Thursday, 30 August 2012

Oedipus Myth – A Synopsis with key features in respect to Strauss example

Thebes was a principal city, originally named ‘Cadmeia’ after its founder Cadmus (Cadmos). It was later renamed as Thebes after the wife of Zethus. It was one of the prominent cities during the classical period and home to Pindar the great lyric poet who wrote odes on the Olympic and Pythian games (early 5th century BC).

Agenor was the father of Cadmus. Cadmus is sent by his father to seek out his sister Europa who is abducted by Zeus. He had four brothers, Phoenix, Cilix, Phineus and Thasus who to went in search of Europa. Cadmus went to the Oracle of Delphi who told him not to return to his father but to follow a heifer and build a city where it stopped. Cadmus follows a cow and builds Thebes at the spot where the cow sits. He then slays the dragon (sacred to the war god Ares) and is told by goddess Atehna to sow the teeth of the dragon in the earth. The Spartoi are born from the soil and they commence fighting till only five of them survive.    
Cadmus was punished for killing the dragon (in some versions serpent) and had to serve Cadmus for 8 years. He later married Harmonia (daughter of Ares and Aphrodite). Aphrodite was displeased and gave her daughter a cursed necklace. Polydorus was the only son born to Cadmus and the next king of Thebes. He dies early and so Nycteus rules as regent in place of the child king Labdacus (Laius’s father). However, his daughter Antiope is seduced by Zeus and has two sons, Amphion and Zethus. After Nycteus’s death, his brother Lycus orders his nieces sons to be left in Mount Cithaeron where they are discovered by a cowherd.

Later they are reunited to their mother and usurp the throne after killing Lycus. Due to this, Laius is sent away to Pisa. They renamed the city ‘Thebes’ and on their death Laius returned and became king. Lauis or Laios on his visit to the King of Pisa, Pelops, was appointed as chariot instructor to the King’s handsome illegitimate son, Chrysippus. He falls in love with the boy and abducts and rapes him resulting in Chrysippus’ suicide. Pelops loved  his son dearly and so curses Laius.
In some versions before Oedipus is born it is prophesied that he would kill his father Laius and marry his mother Jocasta. In other versions, Laius hears the prophecy after he marries Jocasta. He orders his infant son’s feet to be bound and the infant to be left at Mt Cithaeron. His mother takes pity on the child and asks a shepherd to take him to the neighbouring childless King. In other accounts, it is the shepherd leaves him and the infant is later discovered by a cowherd and taken to Queen Merope or Periboea; the wife of Polybus – king of Cornith.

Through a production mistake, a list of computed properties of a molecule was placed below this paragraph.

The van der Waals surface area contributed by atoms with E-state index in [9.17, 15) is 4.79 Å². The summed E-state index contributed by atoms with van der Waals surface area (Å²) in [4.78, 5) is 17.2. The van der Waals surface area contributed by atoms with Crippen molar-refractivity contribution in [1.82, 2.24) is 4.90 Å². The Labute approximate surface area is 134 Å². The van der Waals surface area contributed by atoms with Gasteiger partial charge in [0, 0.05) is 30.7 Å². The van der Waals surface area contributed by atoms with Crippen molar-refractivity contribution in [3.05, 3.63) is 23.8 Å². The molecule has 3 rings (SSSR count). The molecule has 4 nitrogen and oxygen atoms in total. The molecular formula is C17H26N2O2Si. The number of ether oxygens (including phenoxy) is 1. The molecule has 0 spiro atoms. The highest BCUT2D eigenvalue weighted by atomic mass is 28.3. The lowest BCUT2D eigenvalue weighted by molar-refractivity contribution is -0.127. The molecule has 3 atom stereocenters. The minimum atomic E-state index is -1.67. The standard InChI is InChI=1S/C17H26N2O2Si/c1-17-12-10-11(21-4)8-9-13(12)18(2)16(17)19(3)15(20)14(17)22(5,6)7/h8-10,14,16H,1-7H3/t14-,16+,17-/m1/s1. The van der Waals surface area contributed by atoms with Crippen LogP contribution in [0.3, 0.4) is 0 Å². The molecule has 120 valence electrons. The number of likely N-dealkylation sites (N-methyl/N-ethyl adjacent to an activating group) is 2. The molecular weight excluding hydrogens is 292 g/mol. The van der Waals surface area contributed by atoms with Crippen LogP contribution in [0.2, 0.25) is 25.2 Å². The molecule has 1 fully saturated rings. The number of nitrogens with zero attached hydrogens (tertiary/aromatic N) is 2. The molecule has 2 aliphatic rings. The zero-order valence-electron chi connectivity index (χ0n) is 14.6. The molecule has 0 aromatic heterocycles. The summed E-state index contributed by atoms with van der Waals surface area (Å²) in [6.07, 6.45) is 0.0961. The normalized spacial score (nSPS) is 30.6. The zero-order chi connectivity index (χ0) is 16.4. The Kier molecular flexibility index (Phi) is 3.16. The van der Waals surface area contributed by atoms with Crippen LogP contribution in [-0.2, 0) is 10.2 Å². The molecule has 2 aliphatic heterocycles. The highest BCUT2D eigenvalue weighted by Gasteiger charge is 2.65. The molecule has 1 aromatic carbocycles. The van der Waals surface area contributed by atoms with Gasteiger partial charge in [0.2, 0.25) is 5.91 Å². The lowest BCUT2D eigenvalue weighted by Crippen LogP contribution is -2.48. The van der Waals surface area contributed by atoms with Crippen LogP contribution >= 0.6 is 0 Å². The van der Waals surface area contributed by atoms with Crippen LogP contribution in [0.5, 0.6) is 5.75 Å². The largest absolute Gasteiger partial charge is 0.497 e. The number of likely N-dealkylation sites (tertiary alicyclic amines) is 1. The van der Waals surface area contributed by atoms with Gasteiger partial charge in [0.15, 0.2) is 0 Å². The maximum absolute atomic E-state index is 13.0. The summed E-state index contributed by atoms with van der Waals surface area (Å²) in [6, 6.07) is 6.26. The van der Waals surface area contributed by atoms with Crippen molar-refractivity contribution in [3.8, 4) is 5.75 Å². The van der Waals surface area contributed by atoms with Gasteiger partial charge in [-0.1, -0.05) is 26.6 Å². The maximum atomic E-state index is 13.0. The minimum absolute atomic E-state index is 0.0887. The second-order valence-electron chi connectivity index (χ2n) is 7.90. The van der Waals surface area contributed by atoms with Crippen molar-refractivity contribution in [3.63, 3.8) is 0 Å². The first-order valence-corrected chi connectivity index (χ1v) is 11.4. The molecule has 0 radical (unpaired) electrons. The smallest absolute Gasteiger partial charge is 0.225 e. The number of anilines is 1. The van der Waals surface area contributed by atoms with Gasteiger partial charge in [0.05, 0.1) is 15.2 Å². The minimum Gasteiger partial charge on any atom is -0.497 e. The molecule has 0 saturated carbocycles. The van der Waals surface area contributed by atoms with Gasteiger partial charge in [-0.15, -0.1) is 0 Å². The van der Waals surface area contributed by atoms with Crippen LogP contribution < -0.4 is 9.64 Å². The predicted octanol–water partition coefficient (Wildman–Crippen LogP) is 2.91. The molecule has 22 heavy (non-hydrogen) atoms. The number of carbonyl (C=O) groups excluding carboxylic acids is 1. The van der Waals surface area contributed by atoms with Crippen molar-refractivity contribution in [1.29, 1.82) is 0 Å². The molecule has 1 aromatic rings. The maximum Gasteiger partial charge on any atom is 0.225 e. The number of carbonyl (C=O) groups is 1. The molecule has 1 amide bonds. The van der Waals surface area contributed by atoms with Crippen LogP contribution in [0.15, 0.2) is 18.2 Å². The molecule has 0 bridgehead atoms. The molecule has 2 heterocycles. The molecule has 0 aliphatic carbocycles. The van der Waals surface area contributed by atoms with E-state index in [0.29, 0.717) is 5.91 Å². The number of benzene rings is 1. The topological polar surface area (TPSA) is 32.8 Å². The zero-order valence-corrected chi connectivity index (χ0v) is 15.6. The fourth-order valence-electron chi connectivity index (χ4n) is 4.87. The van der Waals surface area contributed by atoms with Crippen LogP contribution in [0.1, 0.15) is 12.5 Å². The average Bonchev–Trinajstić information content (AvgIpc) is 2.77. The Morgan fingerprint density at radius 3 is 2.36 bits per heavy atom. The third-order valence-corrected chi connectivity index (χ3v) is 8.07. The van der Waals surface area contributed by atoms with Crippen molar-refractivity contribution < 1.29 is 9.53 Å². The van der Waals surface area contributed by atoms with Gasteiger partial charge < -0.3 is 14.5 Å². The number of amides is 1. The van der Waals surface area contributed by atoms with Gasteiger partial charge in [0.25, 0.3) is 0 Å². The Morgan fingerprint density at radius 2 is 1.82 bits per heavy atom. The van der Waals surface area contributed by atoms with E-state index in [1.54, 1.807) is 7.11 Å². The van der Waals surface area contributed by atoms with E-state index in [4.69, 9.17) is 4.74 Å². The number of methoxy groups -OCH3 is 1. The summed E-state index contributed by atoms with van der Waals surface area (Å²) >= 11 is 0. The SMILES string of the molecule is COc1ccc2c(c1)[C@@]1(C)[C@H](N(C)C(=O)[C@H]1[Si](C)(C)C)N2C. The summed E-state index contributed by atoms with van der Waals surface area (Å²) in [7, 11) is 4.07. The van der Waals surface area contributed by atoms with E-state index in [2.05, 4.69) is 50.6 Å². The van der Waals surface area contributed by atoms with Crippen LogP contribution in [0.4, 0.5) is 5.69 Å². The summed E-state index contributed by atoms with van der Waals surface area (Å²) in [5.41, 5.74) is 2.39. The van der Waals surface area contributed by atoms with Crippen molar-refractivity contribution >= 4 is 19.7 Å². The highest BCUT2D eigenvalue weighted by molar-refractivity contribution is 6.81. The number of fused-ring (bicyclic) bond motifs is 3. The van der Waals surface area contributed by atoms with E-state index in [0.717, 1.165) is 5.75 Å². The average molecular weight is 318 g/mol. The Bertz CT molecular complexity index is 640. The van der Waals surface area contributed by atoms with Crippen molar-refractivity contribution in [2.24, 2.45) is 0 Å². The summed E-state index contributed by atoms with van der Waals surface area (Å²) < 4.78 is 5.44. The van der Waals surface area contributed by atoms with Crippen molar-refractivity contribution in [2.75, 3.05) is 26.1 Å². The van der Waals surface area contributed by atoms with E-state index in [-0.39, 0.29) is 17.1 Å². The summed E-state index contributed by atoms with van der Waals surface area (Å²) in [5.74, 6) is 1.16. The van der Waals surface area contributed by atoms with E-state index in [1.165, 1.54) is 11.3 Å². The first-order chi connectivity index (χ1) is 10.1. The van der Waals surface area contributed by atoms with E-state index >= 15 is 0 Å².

Oedipus learns of the prophesy when he attains manhood. He flees the kingdom for he does not know about his adoption. Meanwhile, Laius is on his way to consult the oracle regarding the Sphinx’s riddle. Oedipus chances upon Laius on his flight as both of their chariots block their paths. An altercation follows that leads to the death of Laius. Creon (the brother-in-law) takes over the kingship.
Oedipus continues on his way and is met with the Sphinx and answers the riddle: What creature walks on four legs in the morning, two legs at noon, and three in the evening? Oedipus correctly answers that the creature is man. The Sphinx destroys herself by jumping from a mountain or drowning herself. Everyone perceives Oedipus to be a hero and he is offered the kingship along with the hand of the dowager queen; his mother Jocasta.

They had four children: Eteocles, Polyneices, Antigone and Ismene. The land suddenly begins to suffer from plague, amine and drought. The oracle tells King Oedipus that the root cause was Laius’ murder and so, Oedipus seeks the murderer. On the other hand, Polybus dies a natural death in Cornith. Teiresias the blind seer tells Oedipus that the plague is a result of an unnatural act. When Oedipus learns the truth he blinds himself while the Queen hangs herself as she learns the truth before Oedipus.
Creon rules again as Oedipus is exiled. His sons Eteocles and Polyneices are both supposed to rule each for a stipulated time but are unable to keep to the agreement and war breaks out. Eteocles is favoured by Creon and made king while Polyneices flees to Argos. Oedipus meanwhile, wanders the land with Antiope while Ismene moves back and forth from Colonus to Thebes to keep her father politically posted.
According to the Sophoclian version, Eteocles and Polyneices both visit their father in Colonus hoping that I either gains his blessing or support they would have more political clout. Oedipus disgusted with their failure to make up differences, curses them instead saying that each would result in the destruction o f the other. In another version, Creon kidnaps Antigone in order to force Oedipus to support Eteocles but Theseus the Athenian hero rescues her and allows Oedipus to die in peace after which he restores both the princesses to Thebes.

Eteocles and Polyneices die in single combat and Creon rules as regent to Eteocles son, Laodamas. He gives Eteocles a hero’s burial while forbidding anyone from burying  Polyneices. Antigone disobeys and buries her brother with dignity. For this act of disobedience, Creon ordered Antigone to be entombed alive. Haemon his son tries to save her for he loves her but his father refuses and Haemon kills himself. Haemon’s mother, Eurydice curses her husband due to her son’s untimely and unnatural death. She then proceeds to hang herself just like Jocasta.

No comments:

Post a Comment